This story is part of a series marking the one-year anniversary of the 2020 tornadoes. Visit the series page here.
A year after a tornado tore through Germantown, one corner seems stuck in a time warp, where two neighborhood staples have yet to reopen their doors.
Extensive damage, drawn-out insurance battles and a global pandemic have slowed renovations to a crawl.
By the time the tornado passed by Dave Trett’s home in East Nashville, he knew something bad had happened. But it wasn’t until a friend in Germantown texted him that Trett realized his coffee shop, Red Bicycle Coffee & Crepes, might be in big trouble.
So, he hopped in his car and headed over.
“The window was shattered, and I climbed through, and there was just water streaming down from the ceiling,” Trett says. “I wasn’t thinking long term that, ‘this is bad.’ It was just more of, like, ‘Hey, I need to go get the water shut off.’ ”
Thus began a lengthy insurance battle that brought any hope of rebuilding to a halt. Trett says the coffee shop, the restaurant next door and the six condo owners upstairs each had their own insurance. He says it took about four months just to work out a deal.
Then there was COVID-19. Normally, businesses get reimbursed for all of their lost revenue when a crisis like a tornado shuts them down. But Trett says insurance only gave them about half of what they made the year before, assuming the cafe would have made less during the pandemic.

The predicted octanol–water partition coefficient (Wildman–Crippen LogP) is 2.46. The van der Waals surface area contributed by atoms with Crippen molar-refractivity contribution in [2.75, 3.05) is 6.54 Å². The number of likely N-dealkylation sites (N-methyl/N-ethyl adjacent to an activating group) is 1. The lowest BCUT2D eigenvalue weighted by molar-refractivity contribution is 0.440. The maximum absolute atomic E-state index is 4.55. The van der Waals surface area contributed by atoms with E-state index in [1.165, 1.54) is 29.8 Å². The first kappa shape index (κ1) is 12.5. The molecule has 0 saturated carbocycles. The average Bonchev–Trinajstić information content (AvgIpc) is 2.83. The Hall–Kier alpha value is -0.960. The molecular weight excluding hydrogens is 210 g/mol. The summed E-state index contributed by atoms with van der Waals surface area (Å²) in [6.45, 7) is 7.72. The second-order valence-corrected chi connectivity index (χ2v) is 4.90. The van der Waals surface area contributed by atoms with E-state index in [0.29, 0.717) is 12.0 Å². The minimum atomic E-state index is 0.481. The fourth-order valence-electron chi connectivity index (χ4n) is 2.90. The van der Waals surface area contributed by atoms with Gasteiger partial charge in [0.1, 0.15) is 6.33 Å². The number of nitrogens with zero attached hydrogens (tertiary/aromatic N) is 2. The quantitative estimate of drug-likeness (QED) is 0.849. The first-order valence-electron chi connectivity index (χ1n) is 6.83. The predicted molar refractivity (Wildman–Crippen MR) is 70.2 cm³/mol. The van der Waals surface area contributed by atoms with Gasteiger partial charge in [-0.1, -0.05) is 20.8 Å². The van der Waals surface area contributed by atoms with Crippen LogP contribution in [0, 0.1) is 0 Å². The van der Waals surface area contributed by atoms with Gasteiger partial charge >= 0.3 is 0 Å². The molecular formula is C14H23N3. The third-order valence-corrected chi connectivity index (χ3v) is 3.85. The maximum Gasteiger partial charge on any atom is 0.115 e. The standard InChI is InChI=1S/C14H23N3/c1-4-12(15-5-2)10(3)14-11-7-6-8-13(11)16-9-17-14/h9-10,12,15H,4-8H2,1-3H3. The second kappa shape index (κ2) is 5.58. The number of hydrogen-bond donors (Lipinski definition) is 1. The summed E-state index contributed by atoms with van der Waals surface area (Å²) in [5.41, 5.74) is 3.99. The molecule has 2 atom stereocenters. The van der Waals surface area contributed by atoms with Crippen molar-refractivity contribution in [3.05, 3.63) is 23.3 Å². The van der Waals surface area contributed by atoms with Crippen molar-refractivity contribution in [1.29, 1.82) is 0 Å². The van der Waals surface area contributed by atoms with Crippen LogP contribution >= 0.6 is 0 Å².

“All the money just kind of — it dried up. It went towards paying our continuing expenses. We’ve kept some people on staff through this entire time, and it went to paying them,” he says. “So, now, we’re at the end of the road where we’re trying to finish up our renovations, and we’re basically doing it out of pocket.”
Trett says the repairs are finally down to the finishing touches. Once Metro Codes signs off, he hopes to be serving to customers again this month.
But his next-door neighbor, the Germantown Café, is just getting started on its renovations.
“It has been a very, very slow process,” says Jeffrey Martin, the restaurant’s chef and managing partner. Instead of cooking gourmet meals, he’s spent the past year at home with his four kids.
“Most line cooks don’t have knuckle hair on their hands or anything. And the hairs on my hands have all grown back,” he says. “So, it has affected me, just not being able to go to work, from day one. I mean, it was my life.”
Martin says he wouldn’t trade the past year with his family for anything. He says he’s loved playing with his kids — and that he’s been taking the extra time with them to teach them how to bake.
But Martin can’t wait to make his beloved French onion soup and curried salmon for the masses in his new kitchen. He expects to be back at work by this summer.
“My hopes are that everybody gets to come back to a little normalcy,” he says. “Everybody is ready to get back to work and have everything open back up — restaurants open back up, everybody be able to just gather and be present in everybody’s everyday life.”
Samantha Max is a Report for America corps member.